Amy B. Smoyer, PhD

Incarcerated Lives, Health & Social Work


As President Obama's speech highlighted last night, there are 14 million unemployed people in the USA, about 9% of the population.  In Spain, the rate of unemployment is over 20%, almost 5 million people.  For these folks, there is no need to explain the concept of redundancy.  Redundancy as in, "We need to eliminate redundancies in order to control costs and so you are laid off."  In this tough economy, companies can't afford to have two people, or one person and a computer, doing the same job.  Still, I think the use of the word "redundancy" in this context is callous.  Every individual is, by definition, a unique person.  The suggestion that one person's contribution can completely encompass another's denies the self that we bring to everything, even screwing widgets into place.

Anyway, this is all semantics.  The talking heads are constantly searching for new words to gloss over the realities of the world and they probably don't mean it.  More problematic for me, is that qualitative social scientists use this word as well - when talking about how many people should be included in a research project.

The question of sample size - how many people should be interviewed? - is a point of ongoing discussion among qualitative researchers.  Most seem to agree that the answer to this question is, "It depends."  A little bit vague and unsatisfying, right?  

Here is a more extensive and often cited answer from Lincoln & Guba (1985, p. 202):
Participants should be sampled, "to the point of redundancy...the size of the sample is determined by informational considerations.  If the purpose is to maximize information, the sampling is terminated when no new information is forthcoming from the new sampled units."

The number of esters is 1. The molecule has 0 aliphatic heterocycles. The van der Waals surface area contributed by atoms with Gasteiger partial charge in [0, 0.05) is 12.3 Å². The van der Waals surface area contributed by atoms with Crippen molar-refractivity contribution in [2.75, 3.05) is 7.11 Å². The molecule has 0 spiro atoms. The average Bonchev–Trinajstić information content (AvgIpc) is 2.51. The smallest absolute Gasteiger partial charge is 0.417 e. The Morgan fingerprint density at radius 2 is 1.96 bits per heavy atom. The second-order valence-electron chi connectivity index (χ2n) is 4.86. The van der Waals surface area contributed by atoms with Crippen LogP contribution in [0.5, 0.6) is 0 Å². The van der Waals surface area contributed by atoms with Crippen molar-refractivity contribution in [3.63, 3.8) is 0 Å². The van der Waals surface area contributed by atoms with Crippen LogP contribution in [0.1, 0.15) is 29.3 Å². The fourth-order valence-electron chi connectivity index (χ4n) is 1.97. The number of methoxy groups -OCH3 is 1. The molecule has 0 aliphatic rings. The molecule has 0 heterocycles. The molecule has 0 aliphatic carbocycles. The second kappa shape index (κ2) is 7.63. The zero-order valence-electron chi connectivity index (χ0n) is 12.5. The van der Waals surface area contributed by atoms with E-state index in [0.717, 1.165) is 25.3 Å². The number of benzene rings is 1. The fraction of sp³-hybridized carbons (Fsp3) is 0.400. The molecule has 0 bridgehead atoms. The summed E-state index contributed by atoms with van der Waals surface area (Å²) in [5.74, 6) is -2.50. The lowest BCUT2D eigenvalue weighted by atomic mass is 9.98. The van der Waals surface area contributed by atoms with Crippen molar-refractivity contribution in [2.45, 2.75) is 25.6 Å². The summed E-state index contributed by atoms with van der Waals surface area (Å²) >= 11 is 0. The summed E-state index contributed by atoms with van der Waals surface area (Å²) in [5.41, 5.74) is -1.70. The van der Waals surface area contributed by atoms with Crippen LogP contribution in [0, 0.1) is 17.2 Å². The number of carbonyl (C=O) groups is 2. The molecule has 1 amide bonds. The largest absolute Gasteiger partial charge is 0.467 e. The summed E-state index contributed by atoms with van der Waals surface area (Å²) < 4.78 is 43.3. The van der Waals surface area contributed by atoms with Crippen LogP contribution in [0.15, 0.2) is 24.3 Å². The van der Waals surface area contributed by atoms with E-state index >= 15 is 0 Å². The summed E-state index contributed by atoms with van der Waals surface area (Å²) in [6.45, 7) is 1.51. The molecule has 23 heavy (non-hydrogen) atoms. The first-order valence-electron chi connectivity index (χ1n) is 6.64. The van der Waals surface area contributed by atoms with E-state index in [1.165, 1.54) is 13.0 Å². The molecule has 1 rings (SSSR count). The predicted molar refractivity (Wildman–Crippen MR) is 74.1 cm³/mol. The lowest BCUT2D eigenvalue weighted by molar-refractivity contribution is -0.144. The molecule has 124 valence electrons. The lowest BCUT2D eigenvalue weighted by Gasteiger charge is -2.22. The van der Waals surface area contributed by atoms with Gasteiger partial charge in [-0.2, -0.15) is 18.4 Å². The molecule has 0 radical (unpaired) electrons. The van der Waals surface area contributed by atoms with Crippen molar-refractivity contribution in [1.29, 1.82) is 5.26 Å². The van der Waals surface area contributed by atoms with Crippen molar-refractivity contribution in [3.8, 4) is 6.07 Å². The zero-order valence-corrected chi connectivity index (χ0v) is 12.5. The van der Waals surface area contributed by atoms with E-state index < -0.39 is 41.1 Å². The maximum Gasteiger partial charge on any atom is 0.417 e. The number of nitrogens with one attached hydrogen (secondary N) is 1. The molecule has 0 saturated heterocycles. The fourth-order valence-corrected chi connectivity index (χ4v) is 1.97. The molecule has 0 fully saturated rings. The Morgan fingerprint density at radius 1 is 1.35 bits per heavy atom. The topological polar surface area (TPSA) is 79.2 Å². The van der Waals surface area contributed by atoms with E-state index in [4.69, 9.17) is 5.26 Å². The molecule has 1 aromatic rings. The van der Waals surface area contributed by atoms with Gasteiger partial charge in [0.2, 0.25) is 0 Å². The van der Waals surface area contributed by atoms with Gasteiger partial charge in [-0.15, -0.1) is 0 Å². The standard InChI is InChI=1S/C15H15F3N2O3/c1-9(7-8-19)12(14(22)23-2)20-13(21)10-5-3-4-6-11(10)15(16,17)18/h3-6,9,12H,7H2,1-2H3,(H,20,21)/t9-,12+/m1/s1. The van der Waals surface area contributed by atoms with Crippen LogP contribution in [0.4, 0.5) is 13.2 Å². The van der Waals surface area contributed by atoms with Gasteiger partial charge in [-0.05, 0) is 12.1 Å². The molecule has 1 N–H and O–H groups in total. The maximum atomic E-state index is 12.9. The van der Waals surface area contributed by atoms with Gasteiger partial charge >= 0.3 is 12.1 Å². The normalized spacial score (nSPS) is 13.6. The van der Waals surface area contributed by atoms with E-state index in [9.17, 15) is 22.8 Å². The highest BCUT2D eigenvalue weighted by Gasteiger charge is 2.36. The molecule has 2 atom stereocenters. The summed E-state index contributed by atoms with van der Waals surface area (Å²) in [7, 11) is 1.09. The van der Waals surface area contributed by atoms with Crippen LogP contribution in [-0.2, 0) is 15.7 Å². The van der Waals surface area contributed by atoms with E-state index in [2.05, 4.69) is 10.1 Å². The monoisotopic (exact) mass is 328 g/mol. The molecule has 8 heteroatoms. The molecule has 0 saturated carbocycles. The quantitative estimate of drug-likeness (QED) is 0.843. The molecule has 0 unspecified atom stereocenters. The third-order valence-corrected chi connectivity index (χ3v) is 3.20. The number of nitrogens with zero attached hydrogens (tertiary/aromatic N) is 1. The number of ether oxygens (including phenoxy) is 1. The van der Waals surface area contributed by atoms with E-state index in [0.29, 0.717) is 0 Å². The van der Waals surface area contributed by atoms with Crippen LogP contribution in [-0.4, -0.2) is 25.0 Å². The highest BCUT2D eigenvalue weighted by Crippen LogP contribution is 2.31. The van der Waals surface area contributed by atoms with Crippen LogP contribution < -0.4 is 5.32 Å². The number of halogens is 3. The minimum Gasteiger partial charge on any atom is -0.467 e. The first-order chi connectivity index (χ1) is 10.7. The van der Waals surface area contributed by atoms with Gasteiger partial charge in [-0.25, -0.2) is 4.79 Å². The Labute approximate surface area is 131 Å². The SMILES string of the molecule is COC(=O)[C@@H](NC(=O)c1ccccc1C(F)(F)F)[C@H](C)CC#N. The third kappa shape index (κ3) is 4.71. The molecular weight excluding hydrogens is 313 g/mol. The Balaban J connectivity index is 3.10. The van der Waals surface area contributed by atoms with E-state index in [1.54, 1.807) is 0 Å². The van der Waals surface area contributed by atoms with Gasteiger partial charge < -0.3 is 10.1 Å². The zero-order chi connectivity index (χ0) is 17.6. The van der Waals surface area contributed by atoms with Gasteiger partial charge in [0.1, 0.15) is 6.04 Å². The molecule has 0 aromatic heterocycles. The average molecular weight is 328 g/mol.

Hmmm....a little less vague, but still unsatisfying.

In the case of my dissertation project, I originally proposed interviewing 30 formerly incarcerated women.  This number seemed reasonable given my resources and reflects the experience of my committee members and other qualitative researchers about how many is generally "enough."  As it turned out, I interviewed 25 women before leaving for Spain.  The arrival of Irene, and subsequent power and phone outages in the days that followed, forced two potential participants to cancel.  But really I can't "blame" the sample size on Irene, there was a lot going on and this was the best I could do under the circumstances.

The question is, did I reach the "point of redundancy"?  On the one hand, yes.  I found that I often knew the descriptive information that women shared with me about their prison food experiences.  I heard about the endless trays of cake, early morning hot cereals and concoctions created in the dorms from commissary snacks.  The same issues about trust and control came up again and again.  But, honestly, each woman brought her own impressions and reflections on the prison experience.  No two women were completely alike.  Every conversation shed new light on what it can mean to be incarcerated.

It may be helpful to use a Venn diagram to think about the sample size question.  I like this one that I found at on the Cornell Math Department website:

There is no redundancy here.  Each story is unique but there are points of overlap.  Points where all 4 stories overlap and points where just 2 or 3 overlap.  Perhaps we have "enough" stories when that center point were all the stories connect is thick and dark.  That and life nipping at your heels - time to pull up the tents and move on.  I honestly believe that if I kept at it until "no new information is forthcoming," I'd never be done.  And so I am not done, just done for now.   As they say in elementary school, "You get what you get and you don't get upset."